March 2020

March 25, 2020

The extraordinarily delicious miso ramen I had delivered from Kirimachi. Read more about their ramen kits in my post on Instagram. Four servings for $40! #supportsmallbusiness Photo: ©

Hello, friends. How are you doing? I’m sure each of you has a different answer. Sending love and best wishes and I hope you’re getting support from your community. Now is the time to ask for any help—there are a lot of people offering time, support, services, money, food, resources, and even just listening (since we can’t hug right now). And if you have anything to give, it’s all so appreciated. Keep on looking out for each other.

I’ve been blown away with the outpouring of support from the restaurant community, with many individual businesses rallying and raising funds to feed healthcare workers right now, like Escape from New York Pizza, Le Marais, Square Pie Guys, Esposto’s, Andytown (you can buy coffee, pastries, wellness shots from Happy Moose, and Nana Joe’s granola bars for local hospitals and senior care facilities). Plus, if you’re a hospital worker, places like The Melt and Augie’s Montreal Deli in Berkeley will feed you if you show your badge. Please click the links to learn how to support these businesses in their efforts!

Restaurants have been signing up for the SF Clinicians Meal Support Restaurant Program to feed hospital staff, and there are also resources like the newly launched Feed The Line, where people can donate to pay restaurants to make food for overworked healthcare professionals. It’s a win-win: 100 percent of proceeds go to local restaurants, and the food they prepare goes to doctors and nurses. Contribute or sign up! Same goes for Feed the Frontlines, which includes charities. I was also happy to read this article about authors Ayelet Waldman and Michael Chabon donating and privately raising money to feed healthcare workers with food from East Bay restaurants. Keep it up!

There are also many programs and generous restaurants doing all they can to feed the community. You can support Bistro SF in their affordable meal plan, Horn Barbecue is raising money to feed the community (they launched their first free meal today outside of their Oakland restaurant), Tacos El Patrón is offering food and grocery boxes to anyone in need, and sister companies Mixt and Split have pay-what-you-can and pay-it-forward meals.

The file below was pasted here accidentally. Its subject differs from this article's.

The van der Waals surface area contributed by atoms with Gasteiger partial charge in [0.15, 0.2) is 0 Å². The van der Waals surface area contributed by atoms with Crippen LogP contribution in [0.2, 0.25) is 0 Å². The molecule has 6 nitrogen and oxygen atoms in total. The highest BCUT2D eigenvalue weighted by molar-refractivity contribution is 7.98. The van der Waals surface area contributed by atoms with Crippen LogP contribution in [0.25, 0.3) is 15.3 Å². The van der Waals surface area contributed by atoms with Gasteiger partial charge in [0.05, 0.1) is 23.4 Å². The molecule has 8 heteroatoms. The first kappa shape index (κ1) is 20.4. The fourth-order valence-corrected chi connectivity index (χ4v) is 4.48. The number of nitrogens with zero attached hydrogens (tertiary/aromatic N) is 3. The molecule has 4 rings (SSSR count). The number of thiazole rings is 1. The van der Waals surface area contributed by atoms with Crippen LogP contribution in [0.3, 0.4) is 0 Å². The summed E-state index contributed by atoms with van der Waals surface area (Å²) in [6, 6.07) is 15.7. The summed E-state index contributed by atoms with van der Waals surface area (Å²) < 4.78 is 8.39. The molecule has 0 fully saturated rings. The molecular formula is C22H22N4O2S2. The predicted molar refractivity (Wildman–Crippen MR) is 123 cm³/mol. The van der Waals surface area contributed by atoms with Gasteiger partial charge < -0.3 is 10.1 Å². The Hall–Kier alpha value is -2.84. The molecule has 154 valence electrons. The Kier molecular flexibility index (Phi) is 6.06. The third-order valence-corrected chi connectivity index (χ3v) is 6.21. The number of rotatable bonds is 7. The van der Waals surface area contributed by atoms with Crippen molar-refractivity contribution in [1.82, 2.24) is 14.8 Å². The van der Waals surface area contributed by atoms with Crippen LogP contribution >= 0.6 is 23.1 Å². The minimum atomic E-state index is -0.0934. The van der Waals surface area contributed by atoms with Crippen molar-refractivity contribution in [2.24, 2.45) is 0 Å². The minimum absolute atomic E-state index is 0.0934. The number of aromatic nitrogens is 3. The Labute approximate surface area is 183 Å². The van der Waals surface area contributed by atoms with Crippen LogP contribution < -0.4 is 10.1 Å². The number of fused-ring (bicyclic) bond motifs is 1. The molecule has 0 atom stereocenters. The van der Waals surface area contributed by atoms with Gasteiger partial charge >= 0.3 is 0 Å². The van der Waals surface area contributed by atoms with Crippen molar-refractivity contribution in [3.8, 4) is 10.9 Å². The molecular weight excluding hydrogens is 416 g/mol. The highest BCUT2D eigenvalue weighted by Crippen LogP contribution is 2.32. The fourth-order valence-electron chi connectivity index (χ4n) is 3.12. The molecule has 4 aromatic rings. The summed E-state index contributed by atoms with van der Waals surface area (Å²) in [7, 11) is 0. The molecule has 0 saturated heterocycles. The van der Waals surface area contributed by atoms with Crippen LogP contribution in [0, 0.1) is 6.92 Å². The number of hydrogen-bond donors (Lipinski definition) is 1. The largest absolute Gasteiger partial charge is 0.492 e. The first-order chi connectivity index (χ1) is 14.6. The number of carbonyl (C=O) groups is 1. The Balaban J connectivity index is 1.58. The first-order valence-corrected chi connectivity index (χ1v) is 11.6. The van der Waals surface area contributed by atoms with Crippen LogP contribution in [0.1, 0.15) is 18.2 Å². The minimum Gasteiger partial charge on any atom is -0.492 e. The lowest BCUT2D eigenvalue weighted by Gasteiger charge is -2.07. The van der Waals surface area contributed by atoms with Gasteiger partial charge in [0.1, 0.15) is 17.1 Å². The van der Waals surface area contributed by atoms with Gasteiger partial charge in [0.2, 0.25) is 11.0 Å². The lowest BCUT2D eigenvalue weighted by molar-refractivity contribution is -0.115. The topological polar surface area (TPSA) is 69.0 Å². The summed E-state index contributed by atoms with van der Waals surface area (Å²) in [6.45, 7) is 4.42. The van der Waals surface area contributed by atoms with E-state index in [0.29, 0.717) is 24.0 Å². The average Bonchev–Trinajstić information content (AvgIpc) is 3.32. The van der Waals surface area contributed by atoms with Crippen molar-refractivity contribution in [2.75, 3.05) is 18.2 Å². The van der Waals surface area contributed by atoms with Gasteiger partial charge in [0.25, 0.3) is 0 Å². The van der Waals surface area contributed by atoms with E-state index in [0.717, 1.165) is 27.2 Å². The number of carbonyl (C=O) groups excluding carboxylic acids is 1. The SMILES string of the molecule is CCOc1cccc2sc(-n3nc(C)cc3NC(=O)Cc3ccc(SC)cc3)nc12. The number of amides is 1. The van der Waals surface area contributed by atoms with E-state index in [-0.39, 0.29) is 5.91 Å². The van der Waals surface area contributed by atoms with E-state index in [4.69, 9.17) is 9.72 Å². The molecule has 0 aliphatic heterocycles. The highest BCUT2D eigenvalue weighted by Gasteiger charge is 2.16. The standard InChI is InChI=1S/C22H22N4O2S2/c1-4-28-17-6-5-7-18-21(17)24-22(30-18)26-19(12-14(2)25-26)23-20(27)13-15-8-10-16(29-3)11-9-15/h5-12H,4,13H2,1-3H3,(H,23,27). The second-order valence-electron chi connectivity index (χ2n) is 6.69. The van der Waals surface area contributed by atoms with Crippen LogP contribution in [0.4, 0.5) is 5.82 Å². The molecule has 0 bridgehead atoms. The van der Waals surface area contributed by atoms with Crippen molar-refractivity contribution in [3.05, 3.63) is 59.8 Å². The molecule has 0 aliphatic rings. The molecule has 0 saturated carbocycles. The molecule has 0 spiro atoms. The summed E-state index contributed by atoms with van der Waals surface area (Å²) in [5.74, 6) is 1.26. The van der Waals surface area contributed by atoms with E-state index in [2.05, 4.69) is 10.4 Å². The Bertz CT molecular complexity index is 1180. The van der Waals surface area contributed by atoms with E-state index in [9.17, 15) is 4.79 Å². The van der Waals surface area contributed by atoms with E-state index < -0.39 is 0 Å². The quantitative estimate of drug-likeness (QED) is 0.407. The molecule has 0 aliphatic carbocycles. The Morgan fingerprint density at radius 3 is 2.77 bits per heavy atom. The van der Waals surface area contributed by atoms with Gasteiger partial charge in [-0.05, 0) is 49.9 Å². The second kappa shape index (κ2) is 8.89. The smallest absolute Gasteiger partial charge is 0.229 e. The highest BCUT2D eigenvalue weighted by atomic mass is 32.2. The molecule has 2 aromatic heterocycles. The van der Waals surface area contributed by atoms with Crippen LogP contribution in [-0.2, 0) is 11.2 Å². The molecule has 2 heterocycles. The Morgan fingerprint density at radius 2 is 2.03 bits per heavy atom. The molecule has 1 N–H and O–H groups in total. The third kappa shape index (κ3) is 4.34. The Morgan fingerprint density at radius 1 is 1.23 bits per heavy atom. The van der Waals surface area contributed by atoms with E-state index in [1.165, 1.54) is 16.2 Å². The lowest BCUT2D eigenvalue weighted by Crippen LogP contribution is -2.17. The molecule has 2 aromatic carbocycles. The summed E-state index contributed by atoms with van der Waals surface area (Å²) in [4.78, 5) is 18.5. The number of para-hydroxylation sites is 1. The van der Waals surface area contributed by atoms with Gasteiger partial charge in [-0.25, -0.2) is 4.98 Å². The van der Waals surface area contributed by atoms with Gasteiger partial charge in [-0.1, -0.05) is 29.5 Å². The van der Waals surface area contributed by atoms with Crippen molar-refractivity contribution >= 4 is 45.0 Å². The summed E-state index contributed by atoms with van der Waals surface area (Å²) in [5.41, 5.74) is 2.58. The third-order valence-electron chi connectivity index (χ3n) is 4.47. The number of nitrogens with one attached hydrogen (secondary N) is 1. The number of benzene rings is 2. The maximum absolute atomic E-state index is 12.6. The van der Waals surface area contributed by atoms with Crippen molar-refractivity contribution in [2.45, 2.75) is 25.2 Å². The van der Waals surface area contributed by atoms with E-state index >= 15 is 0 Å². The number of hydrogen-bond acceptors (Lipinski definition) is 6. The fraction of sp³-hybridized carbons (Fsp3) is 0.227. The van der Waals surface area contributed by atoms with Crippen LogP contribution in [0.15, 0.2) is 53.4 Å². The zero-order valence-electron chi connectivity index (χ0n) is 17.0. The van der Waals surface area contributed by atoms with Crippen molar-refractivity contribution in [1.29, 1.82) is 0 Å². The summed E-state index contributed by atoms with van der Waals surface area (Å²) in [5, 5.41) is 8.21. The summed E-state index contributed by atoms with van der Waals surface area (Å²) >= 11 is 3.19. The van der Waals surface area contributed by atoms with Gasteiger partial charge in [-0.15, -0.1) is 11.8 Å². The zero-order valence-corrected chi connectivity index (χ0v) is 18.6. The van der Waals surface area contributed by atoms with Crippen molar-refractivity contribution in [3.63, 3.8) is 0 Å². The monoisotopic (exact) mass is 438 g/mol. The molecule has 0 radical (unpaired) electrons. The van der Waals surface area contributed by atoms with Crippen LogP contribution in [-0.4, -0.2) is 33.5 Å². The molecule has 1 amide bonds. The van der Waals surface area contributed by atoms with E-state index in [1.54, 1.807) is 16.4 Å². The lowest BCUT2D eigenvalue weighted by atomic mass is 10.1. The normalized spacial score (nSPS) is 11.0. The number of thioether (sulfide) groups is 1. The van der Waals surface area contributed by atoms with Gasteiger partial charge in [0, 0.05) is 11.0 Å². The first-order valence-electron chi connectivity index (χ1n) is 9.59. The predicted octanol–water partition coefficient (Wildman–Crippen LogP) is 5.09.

Up in Sonoma, Single Thread is offering a daily menu for pickup, and working in partnership with @sonomafamilymeal and Corazon Healdsburg to produce 200 meals a day from their kitchen for local families in need. Order and contribute on their Tock page. Che Fico keeps chugging along with their awesome family meal, now feeding up to 250 people for free nightly (you can donate, or order a meal and pay for it in support of their efforts).

And if you’re a restaurant/bar/service industry worker experiencing hardship, here’s a list of many resources to help you.

I’ve been posting about all these programs on @tablehopper on Instagram in my Stories as I hear about them, and archiving them in my Highlights. Please follow along to keep up and support these businesses, as well as the restaurants fighting to stay open by offering takeout, delivery, and now cocktails.

I also want to point you to the many ideas in this James Beard Foundation newsletter on how you can help save restaurants. Speaking of, here’s a petition for you to sign called Save Restaurants, thank you.

And last but definitely not least, if there is any way you can please help La Cocina support their many businesses, it would help more people than you can imagine (starting with their families). First, here’s a list of all their restaurants that have pivoted to takeout/delivery, linking to their GoFundMe pages, gift certificates, and more. La Cocina has also established the La Cocina Emergency Relief Fund to provide much-needed and most immediate financial support to their entrepreneurs.

Launching Friday March 27th, is the La Cocina Community Food Box, with prepared foods from ten La Cocina restaurants in one box (each restaurant is providing an item that is about 2-4 servings). 100 percent of total sales go directly to the businesses. They’re planning for a twice-weekly pick-up. The first box has sold out (awesome!), but please subscribe to La Cocina for updates on the next sale (scroll to the bottom of the web page) and keep an eye on their shop. 

If you can find a moment to read this op-ed by José Andrés, you’ll be inspired and ready to support this man in any way you can.

And now, I have a request. I’m really running out of bandwidth over here, and some of you kindly offered to help me last week, which I really appreciate, so very much! (Huge thanks again to Sean Timberlake for proofreading my column today!)

I’m now looking for someone to help me write and launch a petition on behalf of the restaurant industry. If you have experience in this realm (marketing, PR, outreach, policy) and some spare time to help, I’d love to hear from you. I’m also going to need someone to help create some graphics. Thank you, angels!